Durbin questions the treatment of its case as a core proceeding. The bankruptcy code does not explicitly define core or related proceedings, but leaves the definitions for the courts to develop. However, the bankruptcy courts differ in their methods to determine whether a proceeding is core or related.

One line of cases relies on Northern Pipeline Construction Co. v. Marathon Pipeline Co., 458 U.S. 50, 102 S. Ct. 2858, 73 L. Ed. 2d 598 (1982) to support one method of determining the type of proceeding. These cases state that Marathon mandates that in a case solely involving state created *142 rights (e.g.: all common law causes of action) a bankruptcy court is without jurisdiction under art. III to adjudicate the claims if the claims would exist independently of the bankruptcy proceeding. In other words, for a case to be considered a core proceeding, the case would not exist "but for" bankruptcy. See In re Nanodata Computer Corp., 52 B.R. 334 (Bankr.W.D. N.Y.1985); Zweygardt v. Colorado National Bank, 52 B.R. 229 (Bankr.D.Colo. 1985); Mohawk Industries, Inc. v. Robinson Industries, Inc., 46 B.R. 464 (D.Mass. 1985) (breach of warranty is noncore because it is a "right traditionally cognizable under art. III courts."); Shaford Companies, Inc. v. Curr International Coffees, 52 B.R. 832 (Bankr.D.N.H.1985); Climate Control Engineers v. Southern Landmark, Inc., 51 B.R. 359 (Bankr.M.D.Fla. 1985).

This line of cases reasons that 28 U.S.C. § 1334 grants "exclusive jurisdiction of all civil proceedings arising under title 11, or arising in or related to cases under title 11". They reason that 28 U.S.C. § 157 delineates the authority of the bankruptcy court to determine core and related proceedings and 28 U.S.C. § 157(b) (2) provides a non-exclusive list of proceedings which may be core. These courts stress, however, that a case does not become a core proceeding simply because it is within a 28 U.S.C. § 157(b) (2) technical description. See Nanodata, supra at 340-41; and Illinois-California Express, Inc. v. Continental Illinois National Bank, 50 B.R. 232, 237 (Bankr.D.Colo.1985). To be core it must also arise under chapter 11 or in a case arising under chapter 11. See In re Seton-Scherr, Inc., 26 B.R. 563 (Bankr.N. D.Ohio 1983) (cash collateral proceedings are core matters arising under title 11) and Best Pack Seafood v. Barnes, 45 B.R. 194 (Bankr.D.Me.1984) (preferences and fraudulent conveyances are core proceedings arising under title 11).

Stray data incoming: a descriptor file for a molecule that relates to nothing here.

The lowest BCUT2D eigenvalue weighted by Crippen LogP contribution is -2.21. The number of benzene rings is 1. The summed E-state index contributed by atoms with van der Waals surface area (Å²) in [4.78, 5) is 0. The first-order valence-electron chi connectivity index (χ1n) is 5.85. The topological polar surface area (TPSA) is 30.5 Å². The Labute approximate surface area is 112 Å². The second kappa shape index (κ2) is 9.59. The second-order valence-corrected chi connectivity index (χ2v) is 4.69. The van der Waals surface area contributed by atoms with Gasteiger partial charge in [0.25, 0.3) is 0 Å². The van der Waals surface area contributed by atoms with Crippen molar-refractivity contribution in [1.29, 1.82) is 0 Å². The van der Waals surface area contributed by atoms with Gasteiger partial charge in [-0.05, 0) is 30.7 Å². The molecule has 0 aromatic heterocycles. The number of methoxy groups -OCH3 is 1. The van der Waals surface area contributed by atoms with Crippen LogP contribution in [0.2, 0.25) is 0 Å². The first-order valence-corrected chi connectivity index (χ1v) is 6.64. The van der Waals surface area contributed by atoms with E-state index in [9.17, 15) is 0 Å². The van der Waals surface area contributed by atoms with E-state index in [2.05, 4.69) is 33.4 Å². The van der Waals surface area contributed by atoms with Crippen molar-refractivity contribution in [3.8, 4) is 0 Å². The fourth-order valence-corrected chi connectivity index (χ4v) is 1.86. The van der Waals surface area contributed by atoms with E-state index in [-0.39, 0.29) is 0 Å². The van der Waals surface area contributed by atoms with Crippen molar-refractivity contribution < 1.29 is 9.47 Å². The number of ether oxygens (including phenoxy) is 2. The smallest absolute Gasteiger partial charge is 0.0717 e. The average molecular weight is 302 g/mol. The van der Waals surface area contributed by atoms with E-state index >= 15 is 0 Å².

Therefore, under the Marathon reasoning, even though Durbin filed a counterclaim against a creditor with a claim against the estate, since the counterclaim is not dependent upon the bankruptcy code for its vitality, it is not a core proceeding. See In Re Yagow, 53 B.R. 737, 739 (Bankr. D.N.D.1985) and Morse Electric Co. v. Logicon, Inc., 47 B.R. 234 (Bankr.N.D.Ind. 1985) (where the debtor did not direct the court to a bankruptcy provision in his counterclaim and the defendant had filed no claim against the estate, it was a purely state law claim, therefore it was not a core proceeding). Cf. 28 U.S.C. § 157(b) (2) (C) providing that a core proceeding includes "counterclaims by the estate against persons filing claims against the estate."

In the case at bar, Jefferson Bank filed a pre-bankruptcy petition claim against Durbin for foreclosure, a money judgment and replevin. Durbin filed a counterclaim, based solely on state common law actions after he filed a voluntary chapter 11. Under the reasoning of Marathon, some courts would find the entire case to be a related proceeding because it would still exist in state court wholly independent of the bankruptcy proceeding. These courts would permit the bankruptcy court to hear the case to final judgment only with the consent of the parties, otherwise the court would only be permitted to submit proposed findings of fact and conclusions of law to the district court. See 28 U.S.C. § 157(c) (1, 2). Other courts would take Marathon's reasoning a step further holding that neither the bankruptcy court nor the district court may hear the case because the necessary art. III jurisdiction to hear a purely state law cause of action is lacking and therefore the case should be remanded to a state court for a jury trial. See Zweygardt, supra; In re American Energy v. Anderson, 50 B.R. 175 (Bankr.D.N.D.1985); 130 Cong.Rec. 7489 reprinted in 1984 U.S. Code Cong. & Ad. News 576-606 [hereinafter cited as U.S.Code Cong.].

Conceptually, the Marathon analysis is appealing. However, a closer look at what Marathon held reveals problems with the analysis. A plurality of the Supreme Court held in Marathon that Congress' Bankruptcy Reform Act of 1978 involved an unconstitutional grant of power because it empowered article I bankruptcy courts to *143 hear controversies required by the constitution to be heard by article III courts. See Marathon, 458 U.S. 50, 102 S. Ct. 2858, 73 L. Ed. 2d 598. Partly in response to the Marathon holding, Congress enacted the 1984 amendments to the Bankruptcy Act. See Nanodata Computer Corp., 52 B.R. at 339.